The future for AHSS consists in substituting more and more the conventional steel grades at 600 or 780MPa with grades at 980, 1180MPa and more. “In this way we will keep reducing the gauges,” Thirion explains. “In this objective, ArcelorMittal develops products with outstanding compromises between formability and strength. These grades that will open new, surprising possibilities are sometimes known as Third Generation AHSS. This new generation will be especially ready to meet the very demanding challenges of the automotive market in terms of reduction of CO2 emissions or fuel consumption that are planned after 2020. Thanks to them and their combination with the highest performing current solutions, I am convinced that steel will remain the material of choice for automotive industry in the future.”

Keeping it covered

Hot-dip galvanisation and electro-galvanisation remain the preferred coating solutions for automotive steels. For hotdip galvanisation, beside pure zinc coating and galvanealed (ZnFe), aluminium–silicon has proven very efficient for hotstamping thanks to its behaviour at high temperature.

ZnMg coatings are also growing on the automotive market thanks to their outstanding corrosion performances. “We are working a lot on these developments, both with regard to the development of innovative metallurgies and on adaptation of the process,” Thirion reveals. “Our development programme is very ambitious and will regularly bring new grades on the market in the next five years.

Tomorrow’s steels today

Some recent work by Tata Steel demonstrates that current steel grades can go a long way to satisfying future needs. Tata’s R&D department studied crash tests conducted on the WorldAutoSteel’s lightweight small car concept, the Future Steel Vehicle (FSV) and used analysis runs to produce an overview explaining the impact performance of the vehicle structure.

Tata re-engineered components for body-in-white, subframe and seating designs using its currently available steel grades and gauges. During these design studies, stiffness, crash performance and durability were optimised and steel grade specifications were confirmed.

Additional forming simulation techniques ensured the development of designs suitable for volume production, while cost studies resulted in designs that were cost-effective, taking into account every step of the manufacturing process, such as stamping and assembly.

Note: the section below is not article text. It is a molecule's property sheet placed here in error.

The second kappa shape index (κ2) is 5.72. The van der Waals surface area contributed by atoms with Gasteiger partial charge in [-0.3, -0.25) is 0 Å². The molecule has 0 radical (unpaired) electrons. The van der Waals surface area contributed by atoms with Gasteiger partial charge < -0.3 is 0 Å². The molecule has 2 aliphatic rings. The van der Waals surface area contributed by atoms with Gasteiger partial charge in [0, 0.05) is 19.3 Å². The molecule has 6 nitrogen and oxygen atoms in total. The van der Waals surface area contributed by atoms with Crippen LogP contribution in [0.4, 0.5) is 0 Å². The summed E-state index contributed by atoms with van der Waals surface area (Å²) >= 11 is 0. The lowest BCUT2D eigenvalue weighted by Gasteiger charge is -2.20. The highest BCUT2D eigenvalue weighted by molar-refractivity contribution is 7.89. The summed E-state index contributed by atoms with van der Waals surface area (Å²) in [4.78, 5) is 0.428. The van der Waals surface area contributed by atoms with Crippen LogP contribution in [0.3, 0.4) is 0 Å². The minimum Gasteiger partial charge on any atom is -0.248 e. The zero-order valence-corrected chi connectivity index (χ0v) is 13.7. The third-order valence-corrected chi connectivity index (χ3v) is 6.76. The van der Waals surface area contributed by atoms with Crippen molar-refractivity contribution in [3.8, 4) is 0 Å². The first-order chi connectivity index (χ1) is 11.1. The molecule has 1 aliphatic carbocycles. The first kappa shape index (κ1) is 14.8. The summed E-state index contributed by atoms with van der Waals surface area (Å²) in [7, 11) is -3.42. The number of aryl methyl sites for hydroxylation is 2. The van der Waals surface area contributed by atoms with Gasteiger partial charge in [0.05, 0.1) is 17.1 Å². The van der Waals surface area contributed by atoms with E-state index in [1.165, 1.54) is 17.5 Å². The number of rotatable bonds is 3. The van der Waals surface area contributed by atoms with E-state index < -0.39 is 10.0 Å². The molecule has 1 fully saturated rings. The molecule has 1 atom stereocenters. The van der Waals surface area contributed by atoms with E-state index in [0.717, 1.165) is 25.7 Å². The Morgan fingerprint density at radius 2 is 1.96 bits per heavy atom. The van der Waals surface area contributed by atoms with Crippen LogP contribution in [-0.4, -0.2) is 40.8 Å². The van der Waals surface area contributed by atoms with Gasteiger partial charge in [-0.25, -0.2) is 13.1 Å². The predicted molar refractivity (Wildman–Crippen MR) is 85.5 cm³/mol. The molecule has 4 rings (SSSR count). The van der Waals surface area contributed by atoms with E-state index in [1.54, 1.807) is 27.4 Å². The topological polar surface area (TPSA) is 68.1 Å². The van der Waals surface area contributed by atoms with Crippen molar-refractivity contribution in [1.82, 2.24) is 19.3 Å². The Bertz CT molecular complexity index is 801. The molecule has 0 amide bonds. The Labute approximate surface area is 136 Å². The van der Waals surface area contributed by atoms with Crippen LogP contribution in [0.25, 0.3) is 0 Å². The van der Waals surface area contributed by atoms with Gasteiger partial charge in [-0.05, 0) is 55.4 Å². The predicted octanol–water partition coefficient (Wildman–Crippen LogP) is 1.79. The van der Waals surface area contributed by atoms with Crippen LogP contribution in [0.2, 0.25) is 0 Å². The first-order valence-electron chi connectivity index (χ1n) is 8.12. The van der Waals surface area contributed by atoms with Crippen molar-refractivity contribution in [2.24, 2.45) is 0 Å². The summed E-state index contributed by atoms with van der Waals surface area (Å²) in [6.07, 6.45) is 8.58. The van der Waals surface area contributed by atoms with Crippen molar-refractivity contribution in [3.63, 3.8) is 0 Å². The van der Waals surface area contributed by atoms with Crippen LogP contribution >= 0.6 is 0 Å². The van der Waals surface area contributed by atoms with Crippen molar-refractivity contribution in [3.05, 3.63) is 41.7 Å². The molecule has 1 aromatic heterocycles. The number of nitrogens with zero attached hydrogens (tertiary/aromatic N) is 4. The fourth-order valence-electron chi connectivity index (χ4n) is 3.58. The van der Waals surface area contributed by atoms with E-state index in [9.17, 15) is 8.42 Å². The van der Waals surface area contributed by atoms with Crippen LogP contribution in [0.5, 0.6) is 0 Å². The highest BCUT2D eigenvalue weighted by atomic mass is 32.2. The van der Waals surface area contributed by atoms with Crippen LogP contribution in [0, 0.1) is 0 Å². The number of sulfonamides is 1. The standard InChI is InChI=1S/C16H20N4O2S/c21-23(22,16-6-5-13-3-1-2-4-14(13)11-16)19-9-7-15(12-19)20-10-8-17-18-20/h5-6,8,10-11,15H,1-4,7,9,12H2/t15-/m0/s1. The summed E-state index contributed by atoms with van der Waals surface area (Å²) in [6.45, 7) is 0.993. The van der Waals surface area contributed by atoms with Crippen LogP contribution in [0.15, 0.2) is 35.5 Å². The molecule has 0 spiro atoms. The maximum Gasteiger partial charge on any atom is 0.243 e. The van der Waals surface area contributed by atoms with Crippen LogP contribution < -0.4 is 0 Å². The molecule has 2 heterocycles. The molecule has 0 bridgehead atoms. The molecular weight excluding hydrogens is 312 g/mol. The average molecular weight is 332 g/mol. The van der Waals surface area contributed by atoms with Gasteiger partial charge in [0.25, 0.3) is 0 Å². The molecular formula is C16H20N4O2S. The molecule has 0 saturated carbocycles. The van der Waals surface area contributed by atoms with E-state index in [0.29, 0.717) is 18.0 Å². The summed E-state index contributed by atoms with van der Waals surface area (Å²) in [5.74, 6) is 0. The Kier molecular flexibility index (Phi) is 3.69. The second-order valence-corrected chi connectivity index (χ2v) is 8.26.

“We can be more than satisfied with the results,” says Sander Heinhuis, marketing manager, automotive at Tata Steel in Europe. “Tata Steel delivers lightweight body-inwhite solutions weighing only a few kilos more than the FSV model, which had used steels not available for commercial use before 2020.

The Tata Steel solutions provide improved performance in terms of higher load capacity and crash safety without compromising front, rear and side impact performance. Further production cost savings over FSV can be achieved and the overall life-cycle cost is reduced due to the weight reductions. For manufacturers, the good news is that through our automotive engineering expertise, ease of manufacture can also be guaranteed.”

When upgrading to higher-strength materials there is always a concern about compromising on formability in relation to stamping and on weldability in relation to assembly processes – in short, about the ease of manufacture.

“Through its experience in supplying all major car manufacturers in Europe, Tata Steel knows what the automotive industry requires – the use of thinner-gauge material to produce improved strength for higher load capacities and better crash safety performance,” says Heinhuis. “The need to further reduce weight, emissions and costs, while at the same time increasing safety, does not only apply to body-in-white, but also to other areas like chassis and seating.”

As welding is still the main joining method, it is also important that these new steel grades allow proper forming and welding while still achieving the best possible corrosion protection. “Tata Steel’s advanced coating products address and efficiently solve this issue,” Heinhuis adds.